Originally posted by monteparnas View Post
    Aleph and Haquim, Maimonides has the problem that the specific method used was never mentioned. We can't even know if he can do it consistently or what. So that plays again in the line: canonically, it never happened that we know. It may have happened, but we have no indication that any of the times a Vampire became mortal Sphere Magic was involved.
    Perhaps not, but if static magic is capable of it, it's still theoretically possible for sphere magic at least. The core theme of mage has always been about "Yes, you 100% can, But Should You" and the effects of hubris.

    That's also why I hate running it in crossovers. Other splats have more limitations because they have different central themes, so mages either need to get hit with nerf-by-paradox hammer(which stomps all over its central theme) or mages stomp all over the themes and horror elements of other game lines.

    Originally posted by monteparnas View Post

    Personally I think that the whole Thaumivore perspective is perfectly valid for a Mage game, even if you're using actual V:tM rules for Vampires. But it would still be a Mage game.

    The fact stands that this is a crossover question, and as much sense as it can make, Mage's metaphysics can't be taken at face value here. They don't make more sense or have more reason to be valid, or are more likely to be true, in any sense, shape or form. Taking any, both or none as true is equally valid because their clash demands so.
    And like many crossover questions, the answer is usually one of thousands and so self-contradictory that you'd be wrong even if you were right. Especially if you're right.

    Originally posted by monteparnas View Post

    While it is a valid opinion, it is just not necessarily true. The same way that making, lets say, a new phone from scratch isn't necessarily harder than repairing a broken one, depending on how it broke. You're still using a soul that was touched by an extremely powerful Curse, and so the demands for cleansing it may be higher than creating a new human being, soul included.
    That's a good point.

    Vampires in the metaplot still have their souls to Some extent given the examples we have that can call their soul for a conversation, even out of a diablerist's body, or in how they can still become a wraith after death if they're strong willed enough. I guess I assumed that they still had all the major components, like how you can replace a crack phone screen rather easily.

    Originally posted by Heavy Arms View Post
    OK, but at a certain point you're either going to have to accept that your desires probably don't match the intentions of the books (not even any appeal to what other fans think) and you'll be happier in house-rule territory than debating ways to do it in the rules that still satisfy how you think things should be.
    Oof, cool down there. The intentions of the books change every edition and with every new writer brought in. Besides, what the writers intend for the game is going to be thrown out by the time an ST runs it, for no other reason than everyone has their own interpretation of how the games "should" run.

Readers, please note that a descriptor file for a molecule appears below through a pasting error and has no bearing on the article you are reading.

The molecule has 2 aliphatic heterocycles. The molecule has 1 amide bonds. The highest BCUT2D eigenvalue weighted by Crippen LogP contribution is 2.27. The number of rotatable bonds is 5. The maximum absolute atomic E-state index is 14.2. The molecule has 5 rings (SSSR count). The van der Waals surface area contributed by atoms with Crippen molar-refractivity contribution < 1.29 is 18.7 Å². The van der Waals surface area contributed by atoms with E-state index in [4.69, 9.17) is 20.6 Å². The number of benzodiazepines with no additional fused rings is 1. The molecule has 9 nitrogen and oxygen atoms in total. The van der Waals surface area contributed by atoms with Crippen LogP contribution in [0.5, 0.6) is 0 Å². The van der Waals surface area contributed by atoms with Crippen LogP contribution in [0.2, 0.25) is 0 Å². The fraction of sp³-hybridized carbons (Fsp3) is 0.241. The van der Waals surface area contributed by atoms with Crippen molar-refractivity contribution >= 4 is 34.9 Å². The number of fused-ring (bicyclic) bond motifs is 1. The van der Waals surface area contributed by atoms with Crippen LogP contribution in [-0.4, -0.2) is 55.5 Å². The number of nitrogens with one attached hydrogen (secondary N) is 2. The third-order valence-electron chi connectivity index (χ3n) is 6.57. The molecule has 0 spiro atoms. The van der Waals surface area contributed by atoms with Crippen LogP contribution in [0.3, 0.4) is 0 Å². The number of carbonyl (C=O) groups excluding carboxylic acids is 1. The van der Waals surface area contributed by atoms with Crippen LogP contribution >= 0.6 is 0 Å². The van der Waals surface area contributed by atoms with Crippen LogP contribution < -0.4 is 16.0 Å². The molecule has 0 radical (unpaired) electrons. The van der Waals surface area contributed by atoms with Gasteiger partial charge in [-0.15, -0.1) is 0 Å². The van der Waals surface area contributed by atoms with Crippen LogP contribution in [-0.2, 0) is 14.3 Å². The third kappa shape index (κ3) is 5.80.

Me stating how I believe on how things line up is not an attack on your way of running the game.

    Originally posted by Heavy Arms View Post
    Beyond that though, we don't know what happens if you take a vampire soul and try to stick it into a human body with Sphere magic. Is that even possible to do permanently (as opposed to it just being a short lived vessel)? Do you get a human, a vampire, or something not quite either?
    Canonically, it's option number 3 it seems.

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  • monteparnas
    replied
    Aleph and Haquim, Maimonides has the problem that the specific method used was never mentioned. We can't even know if he can do it consistently or what. So that plays again in the line: canonically, it never happened that we know. It may have happened, but we have no indication that any of the times a Vampire became mortal Sphere Magic was involved.

    Originally posted by Prometheas View Post
    I do think there are magical means of fixing pattern bleed, but I'm not sure what book at the moment, so the point is probably moot.
    Personally I think that the whole Thaumivore perspective is perfectly valid for a Mage game, even if you're using actual V:tM rules for Vampires. But it would still be a Mage game.

    The fact stands that this is a crossover question, and as much sense as it can make, Mage's metaphysics can't be taken at face value here. They don't make more sense or have more reason to be valid, or are more likely to be true, in any sense, shape or form. Taking any, both or none as true is equally valid because their clash demands so.

    Originally posted by Prometheas View Post
    Yes, but I'm firmly of the opinion that it should be less difficult than making an entirely new person from nothing save happy thoughts and willpower(which requires "only" requires 3 spheres at 5 and another at 3).
    While it is a valid opinion, it is just not necessarily true. The same way that making, lets say, a new phone from scratch isn't necessarily harder than repairing a broken one, depending on how it broke. You're still using a soul that was touched by an extremely powerful Curse, and so the demands for cleansing it may be higher than creating a new human being, soul included.

    The game usually starts from this assumption, even letting aside Revised's unnecessarily strict requirements. The Curse Damned the Soul, you're not just fighting a disease, a physical condition, but something intrinsically linked to that person and carrying the weight of ages. The underlining assumption is that breaking the Curse should be an epic feat and the crowning of an extremely meaningful story arc or, better yet, an entire chronicle.

    Originally posted by Prometheas View Post